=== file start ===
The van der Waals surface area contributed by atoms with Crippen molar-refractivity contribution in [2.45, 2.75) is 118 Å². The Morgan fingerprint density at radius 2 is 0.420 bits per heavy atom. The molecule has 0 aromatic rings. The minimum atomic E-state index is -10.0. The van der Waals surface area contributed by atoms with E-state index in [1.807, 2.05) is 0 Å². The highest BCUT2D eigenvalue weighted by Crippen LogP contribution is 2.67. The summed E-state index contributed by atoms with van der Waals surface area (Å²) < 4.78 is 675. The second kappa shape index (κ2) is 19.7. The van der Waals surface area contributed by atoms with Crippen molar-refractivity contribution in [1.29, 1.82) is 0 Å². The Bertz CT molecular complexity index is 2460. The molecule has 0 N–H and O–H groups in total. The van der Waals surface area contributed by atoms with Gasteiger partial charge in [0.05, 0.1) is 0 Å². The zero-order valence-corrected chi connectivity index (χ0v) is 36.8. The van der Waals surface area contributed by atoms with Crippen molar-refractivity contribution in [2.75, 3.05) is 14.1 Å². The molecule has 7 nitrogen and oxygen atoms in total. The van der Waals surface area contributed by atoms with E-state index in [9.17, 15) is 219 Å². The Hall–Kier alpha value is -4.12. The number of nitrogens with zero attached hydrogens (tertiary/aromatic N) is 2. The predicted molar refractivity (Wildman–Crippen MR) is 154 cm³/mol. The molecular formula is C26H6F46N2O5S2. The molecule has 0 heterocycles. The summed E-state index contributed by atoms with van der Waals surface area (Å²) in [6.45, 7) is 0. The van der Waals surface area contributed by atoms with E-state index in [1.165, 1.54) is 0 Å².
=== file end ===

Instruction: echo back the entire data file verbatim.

The van der Waals surface area contributed by atoms with Crippen molar-refractivity contribution in [2.45, 2.75) is 118 Å². The Morgan fingerprint density at radius 2 is 0.420 bits per heavy atom. The molecule has 0 aromatic rings. The minimum atomic E-state index is -10.0. The van der Waals surface area contributed by atoms with E-state index in [1.807, 2.05) is 0 Å². The highest BCUT2D eigenvalue weighted by Crippen LogP contribution is 2.67. The summed E-state index contributed by atoms with van der Waals surface area (Å²) < 4.78 is 675. The second kappa shape index (κ2) is 19.7. The van der Waals surface area contributed by atoms with Crippen molar-refractivity contribution in [1.29, 1.82) is 0 Å². The Bertz CT molecular complexity index is 2460. The molecule has 0 N–H and O–H groups in total. The van der Waals surface area contributed by atoms with Gasteiger partial charge in [0.05, 0.1) is 0 Å². The zero-order valence-corrected chi connectivity index (χ0v) is 36.8. The van der Waals surface area contributed by atoms with Crippen molar-refractivity contribution in [2.75, 3.05) is 14.1 Å². The molecule has 7 nitrogen and oxygen atoms in total. The van der Waals surface area contributed by atoms with E-state index in [9.17, 15) is 219 Å². The Hall–Kier alpha value is -4.12. The number of nitrogens with zero attached hydrogens (tertiary/aromatic N) is 2. The predicted molar refractivity (Wildman–Crippen MR) is 154 cm³/mol. The molecular formula is C26H6F46N2O5S2. The molecule has 0 heterocycles. The summed E-state index contributed by atoms with van der Waals surface area (Å²) in [6.45, 7) is 0. The van der Waals surface area contributed by atoms with E-state index in [1.165, 1.54) is 0 Å².